If you want to seriously upgrade your spiritual life this year, do this one habit: go to church.
It’s that simple. Going to church matters. The book of Acts shows that the early church met together regularly, being devoted to corporate worship (Acts 2:42-47). The book of Hebrews, which many Christians believe to be a manuscript of a sermon written to encourage the church, encourages believers to make a habit of meeting regularly for worship (Hebrews 10:25). The apostle Paul describes unity of Christ’s body, the church: “We, who are many, are one body in Christ, and individually members one of another” (Romans 12:5). We are individually members of one another. In other words, we are bound by Jesus’ blood to one another.
Going to church also matters because Christians are most healthy when they are connected to a church community. It is just not healthy for a believer to isolate themselves and watch sermons on YouTube every week. “Whoever isolates himself seeks his own desire,” the book of Proverbs says, “He breaks out against all sound judgment” (Proverbs 18:1). (Obviously, streaming services can play a role for those who are homebound or out of town. I’m not talking about these exceptions. In fact, the exceptions prove the rule). The corporate gathering of the church allows believers to live out the “one another” commands of the New Testament. The large group gathering also pushes believers to socialize with and move towards others than are markedly different than themselves. There is no sacrifice necessary if you only and ever gather with people who are just like you. But in the body of Christ, we are very likely to come across very different people. This requires sacrifice.
Furthermore, the corporate worship of the church is only place to receive the sacraments of baptism and the Lord’s Supper. So often, evangelicals denigrate the sacraments as a means of spiritual growth. Almost every other theological tradition of the Christian faith makes the practice of Communion central to it’s spirituality. Yet, when was the last time you heard a sermon, or read a book, that placed the sacraments in a high place for evangelicals? Yet the apostle Paul devotes two significant sections in 1 Corinthians to Communion (1 Corinthians 10:17-22; 11:17-34). Paul also recognized that Communion was built upon the instructions of Jesus in the Upper Room, which is found in Matthew, Mark, and Luke. And the Lord’s Supper was a practice that Paul expected the church to continue until the return of Christ (1 Corinthians 10:26). Clearly, Communion was a central, consistent practice of the church from the very beginning.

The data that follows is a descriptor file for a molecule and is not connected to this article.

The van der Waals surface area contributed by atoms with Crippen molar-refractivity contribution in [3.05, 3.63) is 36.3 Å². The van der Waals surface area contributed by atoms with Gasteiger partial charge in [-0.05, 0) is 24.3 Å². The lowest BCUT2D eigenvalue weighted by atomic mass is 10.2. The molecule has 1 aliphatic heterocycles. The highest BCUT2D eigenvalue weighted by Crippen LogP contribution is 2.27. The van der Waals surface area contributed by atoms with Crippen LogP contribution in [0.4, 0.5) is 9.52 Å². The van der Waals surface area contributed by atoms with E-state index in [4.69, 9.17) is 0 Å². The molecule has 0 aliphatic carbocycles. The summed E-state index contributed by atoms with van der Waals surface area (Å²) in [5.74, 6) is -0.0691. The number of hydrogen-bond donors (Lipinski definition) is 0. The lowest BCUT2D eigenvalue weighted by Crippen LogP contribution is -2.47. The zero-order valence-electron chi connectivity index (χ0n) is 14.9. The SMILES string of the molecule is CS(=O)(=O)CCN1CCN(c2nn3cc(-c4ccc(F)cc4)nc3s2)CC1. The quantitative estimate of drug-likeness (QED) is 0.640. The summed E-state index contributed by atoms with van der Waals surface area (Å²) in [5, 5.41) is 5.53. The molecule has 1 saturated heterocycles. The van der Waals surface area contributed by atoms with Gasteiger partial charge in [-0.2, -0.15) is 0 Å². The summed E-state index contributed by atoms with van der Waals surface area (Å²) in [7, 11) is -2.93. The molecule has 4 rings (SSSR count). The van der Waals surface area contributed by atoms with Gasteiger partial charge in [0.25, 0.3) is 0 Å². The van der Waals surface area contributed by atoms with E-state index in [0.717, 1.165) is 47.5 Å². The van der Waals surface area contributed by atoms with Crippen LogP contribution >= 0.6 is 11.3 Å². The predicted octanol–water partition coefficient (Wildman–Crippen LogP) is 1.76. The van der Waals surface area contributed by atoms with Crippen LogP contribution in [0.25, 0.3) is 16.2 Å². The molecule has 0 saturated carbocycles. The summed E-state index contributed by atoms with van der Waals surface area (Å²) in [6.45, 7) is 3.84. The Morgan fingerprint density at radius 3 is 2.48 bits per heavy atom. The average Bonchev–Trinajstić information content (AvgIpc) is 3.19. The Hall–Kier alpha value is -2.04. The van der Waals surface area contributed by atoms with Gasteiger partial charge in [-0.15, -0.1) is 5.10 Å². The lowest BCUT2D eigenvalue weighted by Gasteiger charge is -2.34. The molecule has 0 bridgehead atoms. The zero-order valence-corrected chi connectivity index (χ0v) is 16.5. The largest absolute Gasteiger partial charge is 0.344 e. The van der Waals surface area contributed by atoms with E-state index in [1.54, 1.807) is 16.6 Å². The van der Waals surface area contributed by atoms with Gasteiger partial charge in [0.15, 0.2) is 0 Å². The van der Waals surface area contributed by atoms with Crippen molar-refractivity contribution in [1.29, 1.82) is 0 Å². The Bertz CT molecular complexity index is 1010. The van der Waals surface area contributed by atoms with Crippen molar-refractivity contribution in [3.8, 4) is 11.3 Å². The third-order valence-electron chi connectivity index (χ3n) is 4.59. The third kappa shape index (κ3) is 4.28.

Moreover, the Protestant Reformers formulated that the “proper administration of the sacraments”was one of the essential marks of a church! So here’s a question to ponder. What is a more valuable practice for growth: the Lord’s Supper or daily devotions? Now, I’m not trying to denigrate reading the Bible every day. That’s a great thing! I guess my point is this: Sometimes we make Christian growth more complicated than it needs to be. The Bible itself sees going to church—gathering together to hear the word preached, to partake in Communion, and to encourage other believers, as a foundational and central practice. Even if your other spiritual practices don’t take off, remember that going to church is foundational for the Christian life. It is a “keystone” habit, a habit which creates a cascade of other good changes in our lives.
So even if your life gets off to a rocky start in 2023, even if your Bible reading plan has failed six days in, even if you have sinned spectacularly and feel like a failure, even if your grand plans for the year have unraveled already, do ONE THING this week: go to church.